The Oddball in the Series.The second adaptation of Ian Fleming's Casino Royale, released in 1967. It was originally planned to be a straight adaptation of the one novel that EON Productions (at the time) didn't have the rights to, but producer Charles Feldman instead decided to mount it as spoof of James Bond and spy films in general. Unfortunately a Troubled Production ensued, and the resultant film, even for a comedy, has Mood Whiplash, incomprehensible plotting, and ridiculousness aplenty.Sir James Bond (David Niven), the original as opposed to that imposter who inherited his name and number, is forced out of retirement to investigate the deaths and disappearances of various British Secret Service agents, which turn out to be the work of the spy organization SMERSH. Organizing the recruitment of a new team of agents, he also plans to confuse SMERSH by naming all of them "James Bond" — even the women. The film proceeds to jump back and forth between the misadventures of the faux-007s before most of them are brought together for the climax. They are:
Evelyn Tremble (Peter Sellers): A baccarat expert sent to challenge SMERSH operative Le Chiffre (Orson Welles) at the titular casino, in the one plot thread that is derived from the original book. He is recruited and assisted by...
Vesper Lynd (Ursula Andress): A former colleague of Sir James Bond who's gone into high finance.
Mata Bond (Joanna Pettet): Sir James's swinging daughter, the product of his tragic affair with Mata Hari. She's sent behind the Iron Curtain to investigate a SMERSH fundraising auction.
Cooper, aka "Coop" (Terrence Cooper): His specialty is resisting the advances of women, a vital skill given that the dead agents were all seduced to their dooms by SMERSH's roster of female spies.
The Detainer (Daliah Lavi): "The new secret weapon" of the group.
Jimmy Bond (Woody Allen): Sir James's "disappointing" American nephew.
And Starring: Terence Cooper and Barbara Bouchet are credited as co-stars, but right before them, George Raft and Jean Paul Belmondo are featured in the secondary cast with no special words around their names despite making a very minor appearance at the climax.
Anyone Can Die: It's the only movie where James Bond dies. All seven of them. Many at the same time.
Egocentric Team Naming: Once Sir James Bond becomes head of MI6 after the previous M gets offed, the very first thing he does is rename ALL his agents, male AND female, James Bond 007 as a ploy to confuse the enemy.
Everyone Join The Party: In the finale, all Hell breaks loose when the Big Bad's casino is invaded by Ransome and an army of secret agents (apparently) sent to assist James Bond, consisting of a French-Foreign Legionnaire, George Raft playing himself, sterotypical Cowboys and Indians, chimpanzees, and even seals. And then everyone else in the casino joins in on the action. No one is safe, especially when the whole casino explodes at the end, killing everyone inside.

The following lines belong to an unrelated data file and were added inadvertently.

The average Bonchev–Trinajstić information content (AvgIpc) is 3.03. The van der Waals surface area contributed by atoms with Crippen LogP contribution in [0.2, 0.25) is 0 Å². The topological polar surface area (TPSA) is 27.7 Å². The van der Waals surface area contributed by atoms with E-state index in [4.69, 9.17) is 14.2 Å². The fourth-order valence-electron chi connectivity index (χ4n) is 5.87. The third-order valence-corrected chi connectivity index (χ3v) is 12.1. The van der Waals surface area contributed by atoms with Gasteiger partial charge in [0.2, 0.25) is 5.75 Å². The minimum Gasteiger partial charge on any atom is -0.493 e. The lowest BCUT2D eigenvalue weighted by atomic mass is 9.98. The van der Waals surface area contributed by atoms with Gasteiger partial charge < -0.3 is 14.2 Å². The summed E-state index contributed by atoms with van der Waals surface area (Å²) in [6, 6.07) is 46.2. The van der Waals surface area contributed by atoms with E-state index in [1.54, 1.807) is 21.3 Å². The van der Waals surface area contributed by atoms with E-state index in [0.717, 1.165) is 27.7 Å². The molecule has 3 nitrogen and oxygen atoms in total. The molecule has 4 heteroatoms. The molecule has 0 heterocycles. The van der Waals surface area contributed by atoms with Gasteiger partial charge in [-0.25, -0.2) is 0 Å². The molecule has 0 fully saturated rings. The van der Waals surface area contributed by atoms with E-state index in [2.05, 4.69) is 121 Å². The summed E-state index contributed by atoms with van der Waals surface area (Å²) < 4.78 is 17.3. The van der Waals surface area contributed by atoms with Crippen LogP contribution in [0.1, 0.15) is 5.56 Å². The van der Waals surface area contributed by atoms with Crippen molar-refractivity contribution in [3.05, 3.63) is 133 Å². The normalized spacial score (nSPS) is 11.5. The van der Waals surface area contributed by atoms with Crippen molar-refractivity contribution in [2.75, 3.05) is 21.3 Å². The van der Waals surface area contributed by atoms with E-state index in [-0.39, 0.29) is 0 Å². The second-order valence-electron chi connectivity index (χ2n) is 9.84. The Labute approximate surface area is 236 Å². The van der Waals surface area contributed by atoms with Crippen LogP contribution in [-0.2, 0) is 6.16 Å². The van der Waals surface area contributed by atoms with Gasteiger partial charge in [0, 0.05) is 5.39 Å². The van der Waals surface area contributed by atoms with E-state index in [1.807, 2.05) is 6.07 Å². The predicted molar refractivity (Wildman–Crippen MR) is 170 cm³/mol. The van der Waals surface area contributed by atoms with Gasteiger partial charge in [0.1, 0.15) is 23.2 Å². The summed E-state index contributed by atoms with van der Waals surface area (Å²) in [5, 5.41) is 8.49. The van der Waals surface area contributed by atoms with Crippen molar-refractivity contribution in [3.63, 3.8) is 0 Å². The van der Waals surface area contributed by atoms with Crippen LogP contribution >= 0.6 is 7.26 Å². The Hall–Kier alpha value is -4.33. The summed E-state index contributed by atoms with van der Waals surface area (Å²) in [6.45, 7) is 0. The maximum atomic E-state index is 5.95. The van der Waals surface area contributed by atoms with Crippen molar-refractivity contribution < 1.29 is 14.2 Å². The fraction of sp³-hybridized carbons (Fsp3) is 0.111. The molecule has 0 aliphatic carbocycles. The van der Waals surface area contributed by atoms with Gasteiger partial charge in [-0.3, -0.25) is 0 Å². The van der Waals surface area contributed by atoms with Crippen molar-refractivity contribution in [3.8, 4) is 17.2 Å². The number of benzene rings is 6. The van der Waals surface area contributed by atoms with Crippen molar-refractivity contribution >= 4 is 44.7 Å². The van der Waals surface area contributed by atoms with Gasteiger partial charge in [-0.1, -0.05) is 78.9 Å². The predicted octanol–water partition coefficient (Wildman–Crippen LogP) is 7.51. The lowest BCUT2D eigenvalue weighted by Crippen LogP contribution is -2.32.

Mood Whiplash: When Vesper Lynd recruits Evelyn Tremble, the film suddenly becomes considerably less wacky, though still heavy on comic Double Entendre; it's where "The Look of Love" comes in after 40+ minutes of slapstick. Most of Peter Sellers' scenes come as this compared to the rest of the film, in part because he plays his role mostly straight — reacting to the strange world he's in rather than being just another wacky resident of it. (Sellers was cast when the movie was intended to be a straight adaptation, and he apparently considered the final script a bait-and-switch. He either refused to deliver the comedic lines as scripted and ad-libbed, or may have even out-and-out rewrote his scenes with the collaboration of an outside screenwriter to make them hew closer to the original conception he had been promised. Accounts vary.)
Real Life Writes the Plot: It's not quite sure where the increasingly zany plot originated. The best guess is that even though Charles Feldman had the right to make a straight James Bond entry, he feared that he would not be able to compete with the official Bond movies, and he directed each writer who came along to make the film more and more of a parody. As mentioned above, however, Peter Sellers had been hired while the film was still intended to be a serious Bond movie, and he saw it as a way to broaden his acting portfolio. He was not amused when the film veered towards a wacky parody during the filming process, and after many fights with the producers, the director and his co-stars, including/especially Orson Welles, Sellers either was fired or quit. After that, Feldman, scrambling for a replacement story, decided to go all-out and pack the film with seven Bonds, and also hired a different director for each act of the film, causing the disjointed feel of the movie.
Rule of Funny: Much of the movie runs on this, with the climactic fight the most elaborate example. However, most of the jokes/wacky events come off as less funny than strange.
Spoiler Opening: The title sequence contains shots from the ending sequence.
Stage Magician: Le Chiffre does a few magic tricks during the poker scene. This is because magic-loving Orson Welles was allowed to do them to keep him happy as the shoot dragged on. They're reportedly all genuine illusions, with no camera tricks.
Take That: Niven's Bond calls Sean Connery's Bond a sex maniac who dragged the James Bond name through the dirt, and takes his fellow spies to task for relying on gadgets.
Peter Sellers was fired/quit midway through the shoot due to chronic absences and miscellaneous poor behavior, so the filmmakers making up for this by having his character shot to death by the suddenly turncoat Vesper can be seen as this as well.